"It is no good the home secretary blaming the court when she didn't appeal when she had the chance. Instead the home secretary went back to square one in the British courts instead, insisting with great fanfare that her legal strategy would work.

"But she also failed to get sufficient assurances from Jordan to convince the British courts."

Abu Qatada was re-arrested and returned to Belmarsh prison in March, following an alleged breach of bail conditions, concerning the use of communications equipment at his home.

The Metropolitan Police said his breach followed an investigation into whether he was party to the publication of extremist internet material in his name.

If the police arrested and charged him with an offence in relation to that investigation, or another accusation, they could ask a judge to remand him in prison before trial.

Who is Abu Qatada? Abu Qatada was born in Bethlehem in 1960 and spent his early life in Jordan. He fled to Pakistan in 1989 claiming political persecution and eventually arrived in the UK in 1993. Abu Qatada was part of a wave of Islamists who sought refuge in the UK during the 1980s and 90s, often exiled from the Arab regimes they were trying to overthrow.
Algerian Islamists pray, 1992 Abu Qatada emerged as a key voice in the Islamist movement in London, which advocated strict Islamic government in Muslim countries and armed struggle against despots and foreign invaders. His preachings and ideas won him influence among Islamist groups in Algeria and Egypt during the 1990s. He was tried and found guilty in his absence of terrorism offences in Jordan in 1999.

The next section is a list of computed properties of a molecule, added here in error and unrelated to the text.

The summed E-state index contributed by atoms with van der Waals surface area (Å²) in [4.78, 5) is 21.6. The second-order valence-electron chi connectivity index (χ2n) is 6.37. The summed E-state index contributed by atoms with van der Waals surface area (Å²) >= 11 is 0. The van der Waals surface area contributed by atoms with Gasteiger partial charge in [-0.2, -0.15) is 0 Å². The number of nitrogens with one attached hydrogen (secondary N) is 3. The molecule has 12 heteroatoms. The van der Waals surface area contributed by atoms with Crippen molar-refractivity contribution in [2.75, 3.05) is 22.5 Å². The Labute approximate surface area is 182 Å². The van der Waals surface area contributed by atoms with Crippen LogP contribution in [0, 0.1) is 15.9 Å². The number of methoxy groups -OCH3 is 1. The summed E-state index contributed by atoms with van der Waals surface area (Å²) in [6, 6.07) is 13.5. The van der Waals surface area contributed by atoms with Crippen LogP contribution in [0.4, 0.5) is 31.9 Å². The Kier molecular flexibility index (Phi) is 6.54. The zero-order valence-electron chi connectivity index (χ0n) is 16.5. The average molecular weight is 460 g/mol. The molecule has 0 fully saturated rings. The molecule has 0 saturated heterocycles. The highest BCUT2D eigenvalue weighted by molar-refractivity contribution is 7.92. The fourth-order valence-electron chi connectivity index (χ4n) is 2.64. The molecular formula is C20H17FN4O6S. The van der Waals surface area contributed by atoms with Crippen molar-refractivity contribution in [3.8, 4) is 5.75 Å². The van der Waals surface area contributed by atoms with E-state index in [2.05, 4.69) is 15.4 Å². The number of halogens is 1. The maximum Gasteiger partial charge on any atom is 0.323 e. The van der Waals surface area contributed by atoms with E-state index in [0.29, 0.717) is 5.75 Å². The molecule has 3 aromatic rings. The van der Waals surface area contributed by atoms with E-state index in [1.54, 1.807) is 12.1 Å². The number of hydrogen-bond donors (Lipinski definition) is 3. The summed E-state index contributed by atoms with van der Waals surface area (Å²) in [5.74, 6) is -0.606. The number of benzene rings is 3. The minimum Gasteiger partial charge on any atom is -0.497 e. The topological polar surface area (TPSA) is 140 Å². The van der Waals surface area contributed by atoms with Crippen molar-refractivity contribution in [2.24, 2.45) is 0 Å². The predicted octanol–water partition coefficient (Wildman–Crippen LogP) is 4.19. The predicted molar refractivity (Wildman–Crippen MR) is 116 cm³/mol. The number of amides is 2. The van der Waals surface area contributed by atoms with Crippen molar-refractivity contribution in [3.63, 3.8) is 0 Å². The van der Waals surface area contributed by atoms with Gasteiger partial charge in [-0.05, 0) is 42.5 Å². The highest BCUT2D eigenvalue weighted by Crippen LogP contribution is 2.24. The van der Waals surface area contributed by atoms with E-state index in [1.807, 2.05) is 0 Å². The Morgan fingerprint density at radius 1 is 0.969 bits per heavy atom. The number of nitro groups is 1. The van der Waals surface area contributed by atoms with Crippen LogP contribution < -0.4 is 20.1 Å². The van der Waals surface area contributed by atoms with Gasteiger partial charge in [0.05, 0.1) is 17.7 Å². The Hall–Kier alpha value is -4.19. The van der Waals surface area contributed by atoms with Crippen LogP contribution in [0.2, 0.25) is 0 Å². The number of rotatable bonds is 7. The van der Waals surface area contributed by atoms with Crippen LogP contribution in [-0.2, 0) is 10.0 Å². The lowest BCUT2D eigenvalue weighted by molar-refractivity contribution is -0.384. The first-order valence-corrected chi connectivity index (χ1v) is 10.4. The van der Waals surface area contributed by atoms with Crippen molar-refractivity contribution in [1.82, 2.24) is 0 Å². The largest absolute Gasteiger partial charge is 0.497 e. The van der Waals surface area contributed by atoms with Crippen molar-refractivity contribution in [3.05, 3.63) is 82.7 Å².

Ruins of the World Trade Center By 2001 fears were growing about Abu Qatada's hard-line views. He endorsed suicide attacks in a BBC interview and was questioned in connection with a German terror cell. Copies of his sermons were found in the Hamburg flat used by some of the 9/11 attackers and Spanish judge Balthazar Garzon described him as the "spiritual head of the mujahideen in Britain". In December 2001, Abu Qatada disappeared and became one of the UK's most wanted men.
Abu Qatada in 2005 In October 2002 Abu Qatada was arrested and detained without charge. He was released in 2005 and put under strict house arrest, but months later was arrested under immigration rules and moves began to deport him to Jordan to face retrial on the charges he had been convicted of six years earlier. In 2007 he lost his immigration case, but the Court of Appeal later ruled that deportation to a regime which uses torture - ie Jordan - would breach his human rights.
BBC The Court of Appeal ruling was overturned by the Law Lords in early 2009, and the then Home Secretary, Jacqui Smith (L), signed a deportation order. Abu Qatada then appealed to the European Court, which eventually ruled that he could not be deported while the risk of torture remained. In 2012 Home Secretary Theresa May (R) pressed ahead with deportation, but this was blocked amid a row over the appeal deadline.
Abu Qatada In November 2012 Abu Qatada was released from prison once more after a UK court backed his appeal on the grounds that witness evidence obtained by torture could be used against him at trial in Jordan. That was a disastrous blow to the Home Office because it meant the only way the deportation could happen would be if Jordan changed its system to ensure torture-tainted evidence could not be used.
Abu Qatada Abu Qatada was then returned to prison on 9 March 2013 after an alleged breach of his bail conditions - but this deportation was still blocked. Weeks later, Home Secretary Theresa May announced a new UK-Jordan treaty to improve co-operation in criminal investigations. That treaty included a guarantee of a fair trial free of torture-tainted evidence for anyone sent back to Jordan. Abu Qatada's lawyers announced he would now return to Jordan.